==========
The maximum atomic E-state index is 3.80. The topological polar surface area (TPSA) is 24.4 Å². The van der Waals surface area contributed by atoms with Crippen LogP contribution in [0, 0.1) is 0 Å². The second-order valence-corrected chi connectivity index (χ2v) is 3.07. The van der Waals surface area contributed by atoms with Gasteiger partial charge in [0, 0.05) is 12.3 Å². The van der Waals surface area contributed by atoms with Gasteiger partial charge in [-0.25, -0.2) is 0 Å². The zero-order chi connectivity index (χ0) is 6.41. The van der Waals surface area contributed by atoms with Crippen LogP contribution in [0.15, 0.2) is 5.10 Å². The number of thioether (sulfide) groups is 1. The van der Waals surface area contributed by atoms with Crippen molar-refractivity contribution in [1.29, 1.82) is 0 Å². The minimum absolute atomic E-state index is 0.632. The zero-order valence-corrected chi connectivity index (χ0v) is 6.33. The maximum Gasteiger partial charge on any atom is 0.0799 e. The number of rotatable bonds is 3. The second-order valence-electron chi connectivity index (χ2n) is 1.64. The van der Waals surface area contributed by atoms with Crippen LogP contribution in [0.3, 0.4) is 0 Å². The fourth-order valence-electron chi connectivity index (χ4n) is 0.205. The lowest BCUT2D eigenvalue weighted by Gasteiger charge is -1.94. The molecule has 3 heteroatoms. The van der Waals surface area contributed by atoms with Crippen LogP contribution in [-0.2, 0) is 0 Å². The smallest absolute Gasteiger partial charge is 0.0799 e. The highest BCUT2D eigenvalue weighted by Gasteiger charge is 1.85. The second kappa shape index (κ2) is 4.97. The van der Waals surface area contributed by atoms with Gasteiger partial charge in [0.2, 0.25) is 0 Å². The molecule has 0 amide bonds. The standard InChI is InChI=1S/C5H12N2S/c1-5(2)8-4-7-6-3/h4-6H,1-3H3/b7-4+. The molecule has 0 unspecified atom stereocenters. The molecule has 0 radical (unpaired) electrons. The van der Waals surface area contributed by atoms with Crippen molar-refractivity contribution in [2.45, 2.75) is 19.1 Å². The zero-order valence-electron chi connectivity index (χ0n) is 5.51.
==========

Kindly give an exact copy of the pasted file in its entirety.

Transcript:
The maximum atomic E-state index is 3.80. The topological polar surface area (TPSA) is 24.4 Å². The van der Waals surface area contributed by atoms with Crippen LogP contribution in [0, 0.1) is 0 Å². The second-order valence-corrected chi connectivity index (χ2v) is 3.07. The van der Waals surface area contributed by atoms with Gasteiger partial charge in [0, 0.05) is 12.3 Å². The van der Waals surface area contributed by atoms with Gasteiger partial charge in [-0.25, -0.2) is 0 Å². The zero-order chi connectivity index (χ0) is 6.41. The van der Waals surface area contributed by atoms with Crippen LogP contribution in [0.15, 0.2) is 5.10 Å². The number of thioether (sulfide) groups is 1. The van der Waals surface area contributed by atoms with Crippen molar-refractivity contribution in [1.29, 1.82) is 0 Å². The minimum absolute atomic E-state index is 0.632. The zero-order valence-corrected chi connectivity index (χ0v) is 6.33. The maximum Gasteiger partial charge on any atom is 0.0799 e. The number of rotatable bonds is 3. The second-order valence-electron chi connectivity index (χ2n) is 1.64. The van der Waals surface area contributed by atoms with Crippen LogP contribution in [0.3, 0.4) is 0 Å². The fourth-order valence-electron chi connectivity index (χ4n) is 0.205. The lowest BCUT2D eigenvalue weighted by Gasteiger charge is -1.94. The molecule has 3 heteroatoms. The van der Waals surface area contributed by atoms with Crippen LogP contribution in [-0.2, 0) is 0 Å². The smallest absolute Gasteiger partial charge is 0.0799 e. The highest BCUT2D eigenvalue weighted by Gasteiger charge is 1.85. The second kappa shape index (κ2) is 4.97. The van der Waals surface area contributed by atoms with Gasteiger partial charge in [0.2, 0.25) is 0 Å². The molecule has 0 amide bonds. The standard InChI is InChI=1S/C5H12N2S/c1-5(2)8-4-7-6-3/h4-6H,1-3H3/b7-4+. The molecule has 0 unspecified atom stereocenters. The molecule has 0 radical (unpaired) electrons. The van der Waals surface area contributed by atoms with Crippen molar-refractivity contribution in [2.45, 2.75) is 19.1 Å². The zero-order valence-electron chi connectivity index (χ0n) is 5.51.